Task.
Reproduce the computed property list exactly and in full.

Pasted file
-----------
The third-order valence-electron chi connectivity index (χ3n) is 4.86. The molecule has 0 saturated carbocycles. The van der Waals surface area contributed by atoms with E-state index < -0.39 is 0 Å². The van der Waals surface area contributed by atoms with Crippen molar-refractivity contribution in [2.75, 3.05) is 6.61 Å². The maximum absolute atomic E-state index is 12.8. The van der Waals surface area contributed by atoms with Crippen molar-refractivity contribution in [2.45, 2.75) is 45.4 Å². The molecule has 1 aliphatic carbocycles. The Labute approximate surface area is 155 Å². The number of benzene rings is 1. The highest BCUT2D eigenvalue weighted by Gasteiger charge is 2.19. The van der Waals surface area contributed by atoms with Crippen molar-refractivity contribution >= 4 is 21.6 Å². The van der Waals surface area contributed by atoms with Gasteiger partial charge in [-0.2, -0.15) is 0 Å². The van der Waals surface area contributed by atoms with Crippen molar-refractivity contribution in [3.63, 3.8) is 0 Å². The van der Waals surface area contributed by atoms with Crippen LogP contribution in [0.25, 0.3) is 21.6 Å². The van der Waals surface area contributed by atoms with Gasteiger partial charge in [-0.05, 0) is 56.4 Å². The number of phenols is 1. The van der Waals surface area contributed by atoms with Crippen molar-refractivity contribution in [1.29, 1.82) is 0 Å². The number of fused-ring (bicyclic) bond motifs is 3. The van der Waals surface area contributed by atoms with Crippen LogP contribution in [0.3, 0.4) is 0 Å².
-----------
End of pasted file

The third-order valence-electron chi connectivity index (χ3n) is 4.86. The molecule has 0 saturated carbocycles. The van der Waals surface area contributed by atoms with E-state index < -0.39 is 0 Å². The van der Waals surface area contributed by atoms with Crippen molar-refractivity contribution in [2.75, 3.05) is 6.61 Å². The maximum absolute atomic E-state index is 12.8. The van der Waals surface area contributed by atoms with Crippen molar-refractivity contribution in [2.45, 2.75) is 45.4 Å². The molecule has 1 aliphatic carbocycles. The Labute approximate surface area is 155 Å². The number of benzene rings is 1. The highest BCUT2D eigenvalue weighted by Gasteiger charge is 2.19. The van der Waals surface area contributed by atoms with Crippen molar-refractivity contribution >= 4 is 21.6 Å². The van der Waals surface area contributed by atoms with Gasteiger partial charge in [-0.2, -0.15) is 0 Å². The van der Waals surface area contributed by atoms with Crippen molar-refractivity contribution in [3.63, 3.8) is 0 Å². The van der Waals surface area contributed by atoms with Crippen LogP contribution in [0.25, 0.3) is 21.6 Å². The van der Waals surface area contributed by atoms with Gasteiger partial charge in [-0.05, 0) is 56.4 Å². The number of phenols is 1. The van der Waals surface area contributed by atoms with Crippen molar-refractivity contribution in [1.29, 1.82) is 0 Å². The number of fused-ring (bicyclic) bond motifs is 3. The van der Waals surface area contributed by atoms with Crippen LogP contribution in [0.3, 0.4) is 0 Å².